Is Space All Aglow?
The new startling theory advanced by Professor Barnard to explain non-luminous bodies brought out in relief against the sky
���The photograph on the left is a luminous neb- ula which is a mass of gas. But w h a t is the curious irregular hole among the stars in the photograph on the right? These black holes are supposed to be openings in the rich regions of the stars. Professor Barnard is inclined to the belief that the supposed holes are feebly luminous bodies, and that they were once bright like the nebula shown at the left, but have' lost their light and become blackened with age
���THERE is coming to the front the con- sideration of the dark spots in the sky. Professor Barnard of the Yerkes Observatory has been studying this side of the question lately, and the results that he has already obtained lead him to speculations that are both new and interest- ing.
The nebulae of the sky have generally been considered to be intensely hot. These huge masses of luminous gas would cool aixi contract until, after millions of years, the more compact stars were formed. The stars might cool further until no light could be seen coming from them; but it was not generally believed that the gases of the nebulae themselves could cool and still remain in the gaseous state. One of the first results of Professor Barnard's work, however, was to lead him to believe differently. Let us follow him through his reasoning.
He says that in photographing the sky, large dark markings have often been noticed in the photographs. At first blush they seem merely huge openings in the rich region of stars through which one looks out into the blackness of the space beyond. Although there are undoubtedly such va- cancies, the more one becomes familiar with others of them, the less this explana- tion appeals.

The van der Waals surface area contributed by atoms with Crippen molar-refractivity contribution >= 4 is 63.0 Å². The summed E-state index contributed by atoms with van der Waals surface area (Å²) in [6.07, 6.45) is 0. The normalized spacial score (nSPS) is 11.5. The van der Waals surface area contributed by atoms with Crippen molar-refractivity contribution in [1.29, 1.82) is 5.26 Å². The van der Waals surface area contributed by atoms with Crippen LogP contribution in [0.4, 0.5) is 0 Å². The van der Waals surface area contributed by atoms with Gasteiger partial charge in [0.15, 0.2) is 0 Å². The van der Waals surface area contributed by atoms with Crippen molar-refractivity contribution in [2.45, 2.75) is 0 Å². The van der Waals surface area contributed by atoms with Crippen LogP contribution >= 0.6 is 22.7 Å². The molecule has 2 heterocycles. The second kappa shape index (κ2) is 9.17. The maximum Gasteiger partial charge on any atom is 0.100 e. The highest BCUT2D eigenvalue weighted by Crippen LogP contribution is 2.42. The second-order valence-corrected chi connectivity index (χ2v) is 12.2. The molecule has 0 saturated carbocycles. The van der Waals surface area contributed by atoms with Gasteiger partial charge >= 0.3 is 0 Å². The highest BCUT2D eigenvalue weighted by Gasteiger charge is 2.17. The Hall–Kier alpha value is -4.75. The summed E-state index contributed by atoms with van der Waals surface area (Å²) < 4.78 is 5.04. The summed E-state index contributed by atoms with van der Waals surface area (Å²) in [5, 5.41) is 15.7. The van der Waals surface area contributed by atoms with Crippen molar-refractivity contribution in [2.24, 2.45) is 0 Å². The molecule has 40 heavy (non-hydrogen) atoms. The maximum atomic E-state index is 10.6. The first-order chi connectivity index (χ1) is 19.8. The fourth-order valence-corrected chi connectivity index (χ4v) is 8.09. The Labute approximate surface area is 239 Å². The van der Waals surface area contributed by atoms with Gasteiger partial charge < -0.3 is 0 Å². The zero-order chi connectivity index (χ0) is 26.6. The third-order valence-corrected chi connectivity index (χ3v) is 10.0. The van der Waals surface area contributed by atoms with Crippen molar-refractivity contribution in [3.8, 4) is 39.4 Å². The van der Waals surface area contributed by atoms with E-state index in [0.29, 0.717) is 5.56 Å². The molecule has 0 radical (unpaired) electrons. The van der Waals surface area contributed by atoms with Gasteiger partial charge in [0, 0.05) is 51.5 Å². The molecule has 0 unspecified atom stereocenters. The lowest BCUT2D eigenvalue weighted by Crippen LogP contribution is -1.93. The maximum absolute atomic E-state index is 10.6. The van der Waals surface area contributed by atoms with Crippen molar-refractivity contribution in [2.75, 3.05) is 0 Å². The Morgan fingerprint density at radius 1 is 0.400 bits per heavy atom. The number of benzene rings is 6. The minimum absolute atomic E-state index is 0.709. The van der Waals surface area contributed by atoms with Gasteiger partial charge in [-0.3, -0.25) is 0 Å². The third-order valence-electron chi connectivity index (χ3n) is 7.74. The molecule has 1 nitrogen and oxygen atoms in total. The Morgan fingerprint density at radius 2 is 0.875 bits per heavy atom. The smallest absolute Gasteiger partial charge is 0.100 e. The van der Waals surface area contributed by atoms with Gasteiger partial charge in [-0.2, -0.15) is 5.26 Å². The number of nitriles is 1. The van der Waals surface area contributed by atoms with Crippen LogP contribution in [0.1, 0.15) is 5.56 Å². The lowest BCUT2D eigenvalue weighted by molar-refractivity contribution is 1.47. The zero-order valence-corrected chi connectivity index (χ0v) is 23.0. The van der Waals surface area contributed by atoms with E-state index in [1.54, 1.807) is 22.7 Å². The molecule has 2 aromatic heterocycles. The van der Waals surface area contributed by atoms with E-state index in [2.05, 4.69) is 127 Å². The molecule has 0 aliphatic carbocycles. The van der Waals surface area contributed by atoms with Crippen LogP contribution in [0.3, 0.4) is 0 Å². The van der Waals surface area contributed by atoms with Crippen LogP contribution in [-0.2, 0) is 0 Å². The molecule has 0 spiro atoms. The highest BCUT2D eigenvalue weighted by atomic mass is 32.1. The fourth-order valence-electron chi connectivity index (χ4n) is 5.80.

To suggest the true explanation, Profes- sor Barnard has prepared the pair of photo- graphs appearing on this page. These, he
��explains, have been made exactly to the same scale, and a striking resemblance is seen between the two objects that stand out in them. But one is an ordinary luminous nebula, and the other is a dark — what? His observations induce him to believe that it, too, is a nebula, but one in which the great mass of gas has finally cooled and lost its light. The gas of the nebula, like many others that Professor Barnard has studied, is still dense enough to take definite outline and to stand out against the luminous background behind. But right at this point we would be led to still another conclusion. There are dark spots having very definite outlines to be seen in the heavens, where, there is every evidence to believe, there are neither luminous stars nor luminous nebulae to light up a background for them. What then, is the cause for the luminous back- ground in such cases? There seems to be but one possible explanation, and that is that space itself is luminous. Space itself might be filled with the feeblest luminosity, so feeble, indeed, that at the tremendous distances to the fixed stars it is not even perceptible to sight. Then, as space is sup- posed to be of infinite extent, this luminosity will increase in apparent density until, finally, it would become dense enough to affect a sensitive photographic plate. Only in this way would it be possible to explain how non-luminous objects could be brought out in relief in these parts of the sky.